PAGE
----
President Obama and Productivity

President Obama and Productivity

Mixing two of my interests (Presidential History and productivity), I was intrigued by this Vanity Fair article on President Obama. I’m quite sure it was part of the 2012 election public relations strategy, but I did find a few interesting approaches from the current President to streamline decision making, keep himself focused, structure meetings, and working with people. Just two short excerpts: Routine and Its Impact on Decision-Making This time he covered a lot more ground and was willing to talk about the mundane details of presidential existence. “You have to exercise,” he said, for instance. “Or at some point you’ll just break down.” You also need to remove from your life the day-to-day problems that absorb most people for meaningful parts of their day. “You’ll see I wear only gray or blue suits,” he said. “I’m trying to pare down decisions. I don’t want to make decisions about what I’m eating or wearing. Because I have too many other decisions to make.” He mentioned research that shows the simple act of making decisions degrades one’s ability to make further decisions. It’s why shopping is so exhausting. “You need to focus your decision-making energy. You need to routinize yourself. You can’t be going through the day distracted by trivia.” The self-discipline he believes is required to do the job well comes at a high price. “You can’t wander around,” he said. “It’s much harder to be surprised. You don’t have those moments of serendipity. You don’t bump into a friend in a restaurant you haven’t seen in years. The loss of anonymity and the loss of surprise is an...
Weekly Planning: When and How

Weekly Planning: When and How

The previous post looked at the background, reasons, and benefits of having a weekly planning or review in order to focus on priorities in life. In this final post, I want to look at when you should do the review, what I do, and some things to watch out for. When Some of the principles that should govern when you do your weekly review are: “¢ Toward the end of your work week so you can look back on what was effective, how the next week will be affected by the previous week, what needs to be adjusted, and what needs to be followed up. “¢ Close to the beginning of your new work week. More than likely, your brain needs a break from the activity of the week. But before you begin a new one, your mind needs to gain an overall perspective of what”™s ahead. Pick an in-between time ““ where you”™ve had the opportunity to get away from the previous week and when you can mentally set the agenda for the next. For me this is Saturday morning. Friday is my day off and I typically block the day for family activities and rest. I don”™t want to think and plan on that day ““ I want to decompress and enjoy my family. So planning on Friday would simply be exhausting and frustrating. Sunday is filled with ministry opportunities. The morning is focused on preparing to preach and teach, the afternoon generally consists of lunch with church members and preparation for our evening gathering. I also often meet with a group of men to discuss Sunday”™s...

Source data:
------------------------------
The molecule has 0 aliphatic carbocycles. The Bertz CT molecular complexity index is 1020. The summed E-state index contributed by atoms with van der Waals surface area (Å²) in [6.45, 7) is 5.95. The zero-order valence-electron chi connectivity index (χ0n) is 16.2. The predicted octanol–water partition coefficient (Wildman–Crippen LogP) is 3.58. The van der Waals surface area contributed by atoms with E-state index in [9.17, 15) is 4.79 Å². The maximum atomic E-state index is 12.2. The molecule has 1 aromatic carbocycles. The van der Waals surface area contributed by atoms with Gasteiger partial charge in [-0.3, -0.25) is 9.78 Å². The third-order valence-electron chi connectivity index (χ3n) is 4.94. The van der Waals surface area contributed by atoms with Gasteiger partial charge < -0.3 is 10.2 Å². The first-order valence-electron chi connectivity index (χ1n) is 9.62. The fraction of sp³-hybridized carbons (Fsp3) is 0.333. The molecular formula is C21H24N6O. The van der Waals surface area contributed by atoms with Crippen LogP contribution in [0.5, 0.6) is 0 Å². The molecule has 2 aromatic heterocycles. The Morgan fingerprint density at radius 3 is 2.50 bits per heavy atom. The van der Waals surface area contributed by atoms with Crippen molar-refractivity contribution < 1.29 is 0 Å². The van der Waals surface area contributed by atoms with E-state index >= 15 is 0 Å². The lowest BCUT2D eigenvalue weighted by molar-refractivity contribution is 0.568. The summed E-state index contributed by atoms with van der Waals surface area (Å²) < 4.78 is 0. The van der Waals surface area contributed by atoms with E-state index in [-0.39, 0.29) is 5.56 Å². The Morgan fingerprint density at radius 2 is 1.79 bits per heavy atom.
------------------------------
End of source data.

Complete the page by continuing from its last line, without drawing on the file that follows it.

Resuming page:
Weekly Planning: What and Why

Weekly Planning: What and Why

One of the most helpful tools in my time management arsenal has been the weekly review or weekly planning. That is, taking a set amount of time with a prescribed list of actions that help me think through what needs to be done according to priority during the next week. Today and Friday, I will describe this process ““ from its background to its purpose, benefits, timing, problems, and details. Background I was first exposed to the idea of a structured time weekly planning after attending a Franklin Covey workshop on time management. As I look back and prior to what I do now, I did try to plan out my week each week. Out of necessity and from too many weeks of being frustrated that I was never accomplishing what was most important, I would generally try to come up with some sort of schedule. However, after going through Covey”™s approach to thinking through my various roles in life and being intentional about how I would act on those important roles in the next week, I began to become much more purposeful in my weekly planning. In the Covey seminar, we were asked to schedule a 20 minute time each week where we would review our personal mission statement, roles in life, and long-term goals. Based on these, I would put on my schedule and task list what I would do in the next week to enhance those roles and move my goals forward. Then came David Allen”™s Getting Things Done. Covey was good for me in thinking long-term. Allen”™s book was a gold mine for me thinking...